Episode 86 (video): Educational Games

MichaelLearning/Memory, Teaching Tools6 Comments

Can games really be educational? They are certainly addictive and engaging. Can we harness this aspect of games and use it to learn? Here’s a recent article by Anne Derryberry on the topic of serious games and in this video I show you why I believe the answer is yes as well. Let’s talk about what really good teaching is and what really good games are like. Then I take you on a brief tour of what I believe are some of the best examples of great educational games.


Related Posts Plugin for WordPress, Blogger...

6 Comments on “Episode 86 (video): Educational Games”

  1. Pingback: Ep 282: Psychology and Gaming – Part 2 of an Interview with Josue Cardona and Kelli Dunlap | The Psych Files

  2. Pingback: Ep 281: Psychology and Gaming – an Interview with Josue Cardona and Kelli Dunlap | The Psych Files

  3. Pingback: Ep 182: Gamifification – An Example of How To Do It | The Psych Files Podcast

  4. Pingback: Can I Really Replace My Own Kitchen Faucet? | Home Decorating Ideas

  5. You make a good point. Sometimes you have to learn stuff that just isn’t fun. Perhaps I need to add a note to the show notes for this episode to make it clear that I don’t think everything you learn in school should always be fun. I taught statistics for many years and while I always used a cute little program that required students to guess at the value of a correlation by looking at a scattergram (which i also made into a group competition by rewarding “points” to which ever group came the closest to the actual correlation), it’s also true that at some point we had to sit down and learn how to calculate a correlation. But at least the game brought some fun into the task and it also taught students how to be able to look at a graph and figure out what it meant. So yes – I agree that there’s a time for games and a time for work. Thanks Stas!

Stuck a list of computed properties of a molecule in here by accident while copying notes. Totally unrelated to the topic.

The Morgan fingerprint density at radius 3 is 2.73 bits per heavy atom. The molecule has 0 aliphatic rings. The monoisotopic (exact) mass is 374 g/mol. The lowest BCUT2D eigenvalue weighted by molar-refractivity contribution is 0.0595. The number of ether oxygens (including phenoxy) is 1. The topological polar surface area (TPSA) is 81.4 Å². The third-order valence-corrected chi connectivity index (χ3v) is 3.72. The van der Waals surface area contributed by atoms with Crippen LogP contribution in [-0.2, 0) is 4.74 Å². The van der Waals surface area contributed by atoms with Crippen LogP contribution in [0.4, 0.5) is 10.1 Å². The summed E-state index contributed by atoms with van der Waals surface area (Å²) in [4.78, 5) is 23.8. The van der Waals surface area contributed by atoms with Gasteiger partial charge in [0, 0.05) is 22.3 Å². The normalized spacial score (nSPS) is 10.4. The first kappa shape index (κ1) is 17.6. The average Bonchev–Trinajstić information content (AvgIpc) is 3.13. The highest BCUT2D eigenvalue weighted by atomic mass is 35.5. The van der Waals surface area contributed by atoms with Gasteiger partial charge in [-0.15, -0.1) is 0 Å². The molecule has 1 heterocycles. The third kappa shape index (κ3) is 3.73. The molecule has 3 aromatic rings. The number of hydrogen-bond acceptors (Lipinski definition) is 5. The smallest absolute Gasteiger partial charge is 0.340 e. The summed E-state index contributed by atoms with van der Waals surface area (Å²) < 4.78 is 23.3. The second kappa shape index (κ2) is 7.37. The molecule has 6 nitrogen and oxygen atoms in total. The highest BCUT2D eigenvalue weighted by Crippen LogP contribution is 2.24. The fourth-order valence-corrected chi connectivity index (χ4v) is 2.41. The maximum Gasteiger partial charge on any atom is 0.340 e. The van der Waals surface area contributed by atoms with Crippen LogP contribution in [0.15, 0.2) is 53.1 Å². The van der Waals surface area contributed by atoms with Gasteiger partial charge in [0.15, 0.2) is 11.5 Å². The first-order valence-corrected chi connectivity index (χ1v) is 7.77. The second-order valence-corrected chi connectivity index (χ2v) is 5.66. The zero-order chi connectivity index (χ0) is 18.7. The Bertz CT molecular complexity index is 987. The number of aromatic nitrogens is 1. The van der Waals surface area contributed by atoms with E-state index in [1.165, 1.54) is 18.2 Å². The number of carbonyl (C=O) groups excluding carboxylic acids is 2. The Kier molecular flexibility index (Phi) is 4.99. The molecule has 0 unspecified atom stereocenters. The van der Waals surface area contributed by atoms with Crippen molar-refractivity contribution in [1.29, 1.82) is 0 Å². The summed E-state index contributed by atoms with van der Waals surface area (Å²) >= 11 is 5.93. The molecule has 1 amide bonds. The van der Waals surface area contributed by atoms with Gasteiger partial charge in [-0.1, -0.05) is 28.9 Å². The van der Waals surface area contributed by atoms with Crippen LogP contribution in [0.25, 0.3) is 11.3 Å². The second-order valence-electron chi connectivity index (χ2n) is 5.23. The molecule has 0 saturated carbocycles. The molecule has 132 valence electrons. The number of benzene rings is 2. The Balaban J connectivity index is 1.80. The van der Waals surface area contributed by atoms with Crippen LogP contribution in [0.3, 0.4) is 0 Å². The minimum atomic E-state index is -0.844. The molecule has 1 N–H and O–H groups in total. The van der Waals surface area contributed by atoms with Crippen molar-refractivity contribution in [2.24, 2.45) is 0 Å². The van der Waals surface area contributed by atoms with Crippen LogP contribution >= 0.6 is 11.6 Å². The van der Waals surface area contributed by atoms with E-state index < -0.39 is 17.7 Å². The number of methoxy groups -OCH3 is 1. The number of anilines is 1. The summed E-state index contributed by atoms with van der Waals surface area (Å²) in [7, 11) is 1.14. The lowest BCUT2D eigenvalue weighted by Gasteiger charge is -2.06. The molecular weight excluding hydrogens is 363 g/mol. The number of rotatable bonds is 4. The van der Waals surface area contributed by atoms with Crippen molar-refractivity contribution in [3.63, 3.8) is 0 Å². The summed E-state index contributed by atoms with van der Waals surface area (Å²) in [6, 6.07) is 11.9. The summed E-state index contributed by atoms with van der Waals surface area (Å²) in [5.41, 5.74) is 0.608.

6. Hi,
    I have just a few questions. But first, I find you podcasts enjoyable and informative. Thanks.

    What if there is an over-reliance on learning through entertainment and when faced with “boring” ways of learning children will not be able to learn? I mean, it is good that a child’s enthusiasm and interest is prolonged, but at some point they become adults. Will those adults learn through games too? I am for educational games, but I find that at some point a transition must be done into the adulthood.

Leave a Reply

Your email address will not be published. Required fields are marked *